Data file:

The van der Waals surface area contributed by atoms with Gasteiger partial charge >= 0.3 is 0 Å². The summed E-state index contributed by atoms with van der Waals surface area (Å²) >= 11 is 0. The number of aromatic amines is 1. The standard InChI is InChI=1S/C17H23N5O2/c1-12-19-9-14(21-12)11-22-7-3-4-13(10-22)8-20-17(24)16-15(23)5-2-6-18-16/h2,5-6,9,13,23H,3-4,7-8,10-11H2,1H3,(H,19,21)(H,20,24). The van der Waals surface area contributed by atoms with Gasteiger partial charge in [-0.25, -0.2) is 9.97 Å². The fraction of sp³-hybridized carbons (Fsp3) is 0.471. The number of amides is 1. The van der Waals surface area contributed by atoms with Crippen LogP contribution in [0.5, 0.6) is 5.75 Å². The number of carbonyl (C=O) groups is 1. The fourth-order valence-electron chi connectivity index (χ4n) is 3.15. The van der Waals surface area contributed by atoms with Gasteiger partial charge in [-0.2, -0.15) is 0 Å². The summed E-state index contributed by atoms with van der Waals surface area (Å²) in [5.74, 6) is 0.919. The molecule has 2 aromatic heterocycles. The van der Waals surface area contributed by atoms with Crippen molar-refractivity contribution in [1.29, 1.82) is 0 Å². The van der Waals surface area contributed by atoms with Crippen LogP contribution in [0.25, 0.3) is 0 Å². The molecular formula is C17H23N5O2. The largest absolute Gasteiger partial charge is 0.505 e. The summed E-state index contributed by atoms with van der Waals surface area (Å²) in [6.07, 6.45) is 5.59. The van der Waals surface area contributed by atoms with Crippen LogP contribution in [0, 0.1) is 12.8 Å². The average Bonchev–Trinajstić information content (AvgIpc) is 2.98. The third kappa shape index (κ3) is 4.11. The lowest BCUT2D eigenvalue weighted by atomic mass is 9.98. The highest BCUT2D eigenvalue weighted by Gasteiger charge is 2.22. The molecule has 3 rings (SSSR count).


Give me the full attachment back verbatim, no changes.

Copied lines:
The van der Waals surface area contributed by atoms with Gasteiger partial charge >= 0.3 is 0 Å². The summed E-state index contributed by atoms with van der Waals surface area (Å²) >= 11 is 0. The number of aromatic amines is 1. The standard InChI is InChI=1S/C17H23N5O2/c1-12-19-9-14(21-12)11-22-7-3-4-13(10-22)8-20-17(24)16-15(23)5-2-6-18-16/h2,5-6,9,13,23H,3-4,7-8,10-11H2,1H3,(H,19,21)(H,20,24). The van der Waals surface area contributed by atoms with Gasteiger partial charge in [-0.25, -0.2) is 9.97 Å². The fraction of sp³-hybridized carbons (Fsp3) is 0.471. The number of amides is 1. The van der Waals surface area contributed by atoms with Crippen LogP contribution in [0.5, 0.6) is 5.75 Å². The number of carbonyl (C=O) groups is 1. The fourth-order valence-electron chi connectivity index (χ4n) is 3.15. The van der Waals surface area contributed by atoms with Gasteiger partial charge in [-0.2, -0.15) is 0 Å². The summed E-state index contributed by atoms with van der Waals surface area (Å²) in [5.74, 6) is 0.919. The molecule has 2 aromatic heterocycles. The van der Waals surface area contributed by atoms with Crippen molar-refractivity contribution in [1.29, 1.82) is 0 Å². The van der Waals surface area contributed by atoms with Crippen LogP contribution in [0.25, 0.3) is 0 Å². The molecular formula is C17H23N5O2. The largest absolute Gasteiger partial charge is 0.505 e. The summed E-state index contributed by atoms with van der Waals surface area (Å²) in [6.07, 6.45) is 5.59. The van der Waals surface area contributed by atoms with Crippen LogP contribution in [0, 0.1) is 12.8 Å². The average Bonchev–Trinajstić information content (AvgIpc) is 2.98. The third kappa shape index (κ3) is 4.11. The lowest BCUT2D eigenvalue weighted by atomic mass is 9.98. The highest BCUT2D eigenvalue weighted by Gasteiger charge is 2.22. The molecule has 3 rings (SSSR count).